-No cutting green timber to reach the dry. If you can’t get to the deadwood without destroying the live, it’s not yours to have.
-Under NO circumstances will the cypress be considered firewood. This one I imposed because the noble nature of the Patagonian cypress (one of the region’s three main native conifers, the others being the Fitzroya – or alerce – and the monkey-puzzle tree, also known as the araucaria araucana or pehuén) makes it much sought-after for use as outdoor siding and fence posts. It’s not uncommon for local boys to allege that they’re gathering “firewood” when they are, in fact, gathering posts for a fencing or construction job. Nor is it uncommon for them to cut cypress green if they can get away with it. If this rule weren’t enforced by people like me, it wouldn’t be long before there weren’t a single stand of cypress in the forest, except where the rocky crags made it too hard to reach.  
These simple rules were made for others who occasionally come to the forest for fuel. These are now a privileged few, members of families that had “worked” this woodland long before I ever got here – several generations before. Truth be told, they come here little now – some because they now have natural gas piped into their homes, others because it’s easier for them to go someplace else, where the warden isn’t so picky about how they work. Because that’s the other rule: If they want to get firewood from the grounds I care for, they have to ask permission, tell me where and when and show me what they plan to cut. Otherwise, they can expect me to come down on them like gangbusters.
That, in fact, was how I got the job. That was when a rich city slicker showed up in his Cadillac SUV, accompanied by an arrogant foreman, whom he put in charge of “cleaning up” and fencing a half-dozen enormous lots he had taken over, a couple of which were next to mine. From the start, I didn’t hit it off with the foreman (Octavio was his name), whose idea of a forest was a bunch of trees standing in bare dirt. Left to his own devices, when his boss drove that shiny Caddy back to the city, his first mission was to slash and burn the forest floor.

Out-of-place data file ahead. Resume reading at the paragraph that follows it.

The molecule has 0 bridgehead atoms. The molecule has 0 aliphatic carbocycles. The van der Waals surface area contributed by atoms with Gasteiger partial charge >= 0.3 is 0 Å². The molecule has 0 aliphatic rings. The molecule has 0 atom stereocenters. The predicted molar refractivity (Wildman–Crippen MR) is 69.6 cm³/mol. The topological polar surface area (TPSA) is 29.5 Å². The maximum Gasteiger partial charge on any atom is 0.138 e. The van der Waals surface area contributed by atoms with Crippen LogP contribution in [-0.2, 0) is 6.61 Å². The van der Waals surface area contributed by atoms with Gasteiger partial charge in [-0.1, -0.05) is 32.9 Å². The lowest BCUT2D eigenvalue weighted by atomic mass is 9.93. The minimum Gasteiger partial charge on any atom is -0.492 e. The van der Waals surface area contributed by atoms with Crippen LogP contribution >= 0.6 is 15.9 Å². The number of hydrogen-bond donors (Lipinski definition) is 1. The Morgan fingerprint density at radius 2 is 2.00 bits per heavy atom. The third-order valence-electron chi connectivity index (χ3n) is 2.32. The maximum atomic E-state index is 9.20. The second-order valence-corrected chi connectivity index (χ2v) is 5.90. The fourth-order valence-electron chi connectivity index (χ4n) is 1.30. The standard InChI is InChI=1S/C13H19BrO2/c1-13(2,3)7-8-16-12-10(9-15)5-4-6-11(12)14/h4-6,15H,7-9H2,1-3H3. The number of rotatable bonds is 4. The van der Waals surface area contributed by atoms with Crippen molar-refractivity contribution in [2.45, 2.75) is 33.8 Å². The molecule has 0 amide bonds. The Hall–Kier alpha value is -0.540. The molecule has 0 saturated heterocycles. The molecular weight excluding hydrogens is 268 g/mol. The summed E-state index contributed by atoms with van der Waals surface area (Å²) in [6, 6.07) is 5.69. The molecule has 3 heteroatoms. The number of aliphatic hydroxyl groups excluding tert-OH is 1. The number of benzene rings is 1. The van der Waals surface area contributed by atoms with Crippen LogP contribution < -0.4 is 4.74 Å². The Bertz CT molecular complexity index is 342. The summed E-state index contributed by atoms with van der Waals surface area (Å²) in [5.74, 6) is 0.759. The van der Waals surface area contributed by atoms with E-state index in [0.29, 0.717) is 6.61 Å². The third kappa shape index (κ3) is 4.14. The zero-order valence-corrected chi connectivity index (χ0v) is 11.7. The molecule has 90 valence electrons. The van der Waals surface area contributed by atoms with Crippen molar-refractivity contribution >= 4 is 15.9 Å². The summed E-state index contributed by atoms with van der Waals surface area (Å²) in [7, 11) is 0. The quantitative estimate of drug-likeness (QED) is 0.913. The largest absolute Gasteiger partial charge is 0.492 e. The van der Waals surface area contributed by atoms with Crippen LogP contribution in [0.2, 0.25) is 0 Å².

Then it was time to fence, and that’s where Octavio and I clashed head-on, or rather, where I clashed head-on with the leader of his work crew.
The story of why I felt this was any of my business, however, starts way before:
When my wife and I first showed up here seventeen years ago, we were stunned by the natural beauty of the surroundings and immediately ended a search that had taken us years of travel and months of house-hunting in Patagonia. This was it. The search was over. After one adventurous real estate agent showed us the place – others had no idea where it was and weren’t really interested in finding out – we came back alone to have another look. As soon as we pulled in under the century-old beech by the dirt track in front of the house and got out of the car, a wiry man with a leathery face and a stubborn jaw appeared out of nowhere and, by way of greeting said, “Did you buy here?”
I said, “Buenas tardes,” and stuck out my hand. He limply took it in his rough paw and gave it a perfunctory shake, but firmly repeated his question.
“Did you buy here?”
I knew the tone well. My grandfather had been just such a tough-as-whet-leather rural type, with the same kind of no-bullshit eloquence. The question wasn’t, “Hello there! So nice to see you. Did you lovely folks buy this place? Oh how nice, we’ll be neighbors and have tea together!” No, no, it was more like, “Did you buy here? Because if you didn’t, you’d best keep right on moving, stranger, ‘cause you’ve got no business here.”
Back home, in a remote rural place like this he might have underscored his question by carrying a double-barreled shotgun loaded with birdshot or rock salt in the crook of his elbow. Here, however, the weapon of choice among the natives was more casual, a machete, say, or an axe. But in this case, all the guy had in his hand was a coligüe cane walking staff, which didn’t look very threatening…not to me, anyway. However, once I got to know this man, don Federico Miranda, I would realize that, had he wished to that day, he could have dropped me like a sack of potatoes, so adept was he with that cane. On more than one occasion since his sixty-fifth birthday (he was now well over 70), he had done so with other men, by means of a swift, smart crack on the temple or behind the ear. (One of his step-grandsons once described him as “the meanest old man I’ve ever known”). But don Federico wasn’t mean, just hardened by his life as a rural laborer and sick and tired of city slickers finding ways to grab pieces of wilderness that they had no right to. Him, he’d soaked this ground with the sweat of his labor all his life. And he’d earned the right to play warden.